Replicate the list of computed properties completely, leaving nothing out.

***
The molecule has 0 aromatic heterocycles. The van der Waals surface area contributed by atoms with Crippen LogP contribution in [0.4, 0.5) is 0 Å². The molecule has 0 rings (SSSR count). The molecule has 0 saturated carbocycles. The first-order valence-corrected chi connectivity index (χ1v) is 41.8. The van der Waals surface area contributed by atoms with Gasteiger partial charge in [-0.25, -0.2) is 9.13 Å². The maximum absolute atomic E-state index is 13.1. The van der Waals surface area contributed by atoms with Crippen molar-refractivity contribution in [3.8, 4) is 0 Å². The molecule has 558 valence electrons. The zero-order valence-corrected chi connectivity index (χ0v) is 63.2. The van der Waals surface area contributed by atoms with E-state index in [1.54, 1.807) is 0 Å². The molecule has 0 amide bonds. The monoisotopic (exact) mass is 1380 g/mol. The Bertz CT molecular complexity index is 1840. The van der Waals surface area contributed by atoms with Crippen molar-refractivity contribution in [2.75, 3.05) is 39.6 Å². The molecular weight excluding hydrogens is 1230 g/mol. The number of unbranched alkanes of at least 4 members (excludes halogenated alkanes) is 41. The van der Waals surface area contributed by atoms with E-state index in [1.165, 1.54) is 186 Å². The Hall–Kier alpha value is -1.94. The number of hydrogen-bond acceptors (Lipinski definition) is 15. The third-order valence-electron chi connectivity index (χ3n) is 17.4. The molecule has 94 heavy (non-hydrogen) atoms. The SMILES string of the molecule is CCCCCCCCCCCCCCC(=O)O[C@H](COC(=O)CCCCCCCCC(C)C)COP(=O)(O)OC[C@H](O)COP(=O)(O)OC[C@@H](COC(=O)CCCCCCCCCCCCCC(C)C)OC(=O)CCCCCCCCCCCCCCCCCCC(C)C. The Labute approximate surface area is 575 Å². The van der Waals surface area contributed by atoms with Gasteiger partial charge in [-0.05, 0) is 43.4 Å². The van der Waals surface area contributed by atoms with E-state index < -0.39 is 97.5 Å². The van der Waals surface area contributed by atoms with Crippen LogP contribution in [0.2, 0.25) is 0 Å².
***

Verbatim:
The molecule has 0 aromatic heterocycles. The van der Waals surface area contributed by atoms with Crippen LogP contribution in [0.4, 0.5) is 0 Å². The molecule has 0 rings (SSSR count). The molecule has 0 saturated carbocycles. The first-order valence-corrected chi connectivity index (χ1v) is 41.8. The van der Waals surface area contributed by atoms with Gasteiger partial charge in [-0.25, -0.2) is 9.13 Å². The maximum absolute atomic E-state index is 13.1. The van der Waals surface area contributed by atoms with Crippen molar-refractivity contribution in [3.8, 4) is 0 Å². The molecule has 558 valence electrons. The zero-order valence-corrected chi connectivity index (χ0v) is 63.2. The van der Waals surface area contributed by atoms with E-state index in [1.54, 1.807) is 0 Å². The molecule has 0 amide bonds. The monoisotopic (exact) mass is 1380 g/mol. The Bertz CT molecular complexity index is 1840. The van der Waals surface area contributed by atoms with Crippen molar-refractivity contribution in [2.75, 3.05) is 39.6 Å². The molecular weight excluding hydrogens is 1230 g/mol. The number of unbranched alkanes of at least 4 members (excludes halogenated alkanes) is 41. The van der Waals surface area contributed by atoms with E-state index in [1.165, 1.54) is 186 Å². The Hall–Kier alpha value is -1.94. The number of hydrogen-bond acceptors (Lipinski definition) is 15. The third-order valence-electron chi connectivity index (χ3n) is 17.4. The molecule has 94 heavy (non-hydrogen) atoms. The SMILES string of the molecule is CCCCCCCCCCCCCCC(=O)O[C@H](COC(=O)CCCCCCCCC(C)C)COP(=O)(O)OC[C@H](O)COP(=O)(O)OC[C@@H](COC(=O)CCCCCCCCCCCCCC(C)C)OC(=O)CCCCCCCCCCCCCCCCCCC(C)C. The Labute approximate surface area is 575 Å². The van der Waals surface area contributed by atoms with Gasteiger partial charge in [-0.05, 0) is 43.4 Å². The van der Waals surface area contributed by atoms with E-state index < -0.39 is 97.5 Å². The van der Waals surface area contributed by atoms with Crippen LogP contribution in [0.2, 0.25) is 0 Å².